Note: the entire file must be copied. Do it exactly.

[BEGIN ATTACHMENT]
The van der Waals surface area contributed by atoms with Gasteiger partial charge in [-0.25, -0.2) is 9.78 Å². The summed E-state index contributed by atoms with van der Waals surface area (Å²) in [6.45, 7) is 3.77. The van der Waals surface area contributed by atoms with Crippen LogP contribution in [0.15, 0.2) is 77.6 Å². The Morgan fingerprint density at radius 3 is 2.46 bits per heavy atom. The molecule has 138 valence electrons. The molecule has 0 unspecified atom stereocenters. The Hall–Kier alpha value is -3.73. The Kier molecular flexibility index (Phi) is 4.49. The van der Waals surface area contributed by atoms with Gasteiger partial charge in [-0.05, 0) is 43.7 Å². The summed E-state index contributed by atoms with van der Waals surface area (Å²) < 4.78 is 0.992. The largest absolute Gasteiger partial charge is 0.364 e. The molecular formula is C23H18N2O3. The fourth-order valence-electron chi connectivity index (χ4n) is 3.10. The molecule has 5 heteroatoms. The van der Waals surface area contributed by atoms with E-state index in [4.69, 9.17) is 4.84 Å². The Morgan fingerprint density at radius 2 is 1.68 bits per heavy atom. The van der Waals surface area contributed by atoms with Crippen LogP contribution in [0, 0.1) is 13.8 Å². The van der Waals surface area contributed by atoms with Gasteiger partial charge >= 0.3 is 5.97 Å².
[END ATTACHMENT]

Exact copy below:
The van der Waals surface area contributed by atoms with Gasteiger partial charge in [-0.25, -0.2) is 9.78 Å². The summed E-state index contributed by atoms with van der Waals surface area (Å²) in [6.45, 7) is 3.77. The van der Waals surface area contributed by atoms with Crippen LogP contribution in [0.15, 0.2) is 77.6 Å². The Morgan fingerprint density at radius 3 is 2.46 bits per heavy atom. The molecule has 138 valence electrons. The molecule has 0 unspecified atom stereocenters. The Hall–Kier alpha value is -3.73. The Kier molecular flexibility index (Phi) is 4.49. The van der Waals surface area contributed by atoms with Gasteiger partial charge in [-0.05, 0) is 43.7 Å². The summed E-state index contributed by atoms with van der Waals surface area (Å²) < 4.78 is 0.992. The largest absolute Gasteiger partial charge is 0.364 e. The molecular formula is C23H18N2O3. The fourth-order valence-electron chi connectivity index (χ4n) is 3.10. The molecule has 5 heteroatoms. The van der Waals surface area contributed by atoms with E-state index in [4.69, 9.17) is 4.84 Å². The Morgan fingerprint density at radius 2 is 1.68 bits per heavy atom. The van der Waals surface area contributed by atoms with Crippen LogP contribution in [0, 0.1) is 13.8 Å². The van der Waals surface area contributed by atoms with Gasteiger partial charge >= 0.3 is 5.97 Å².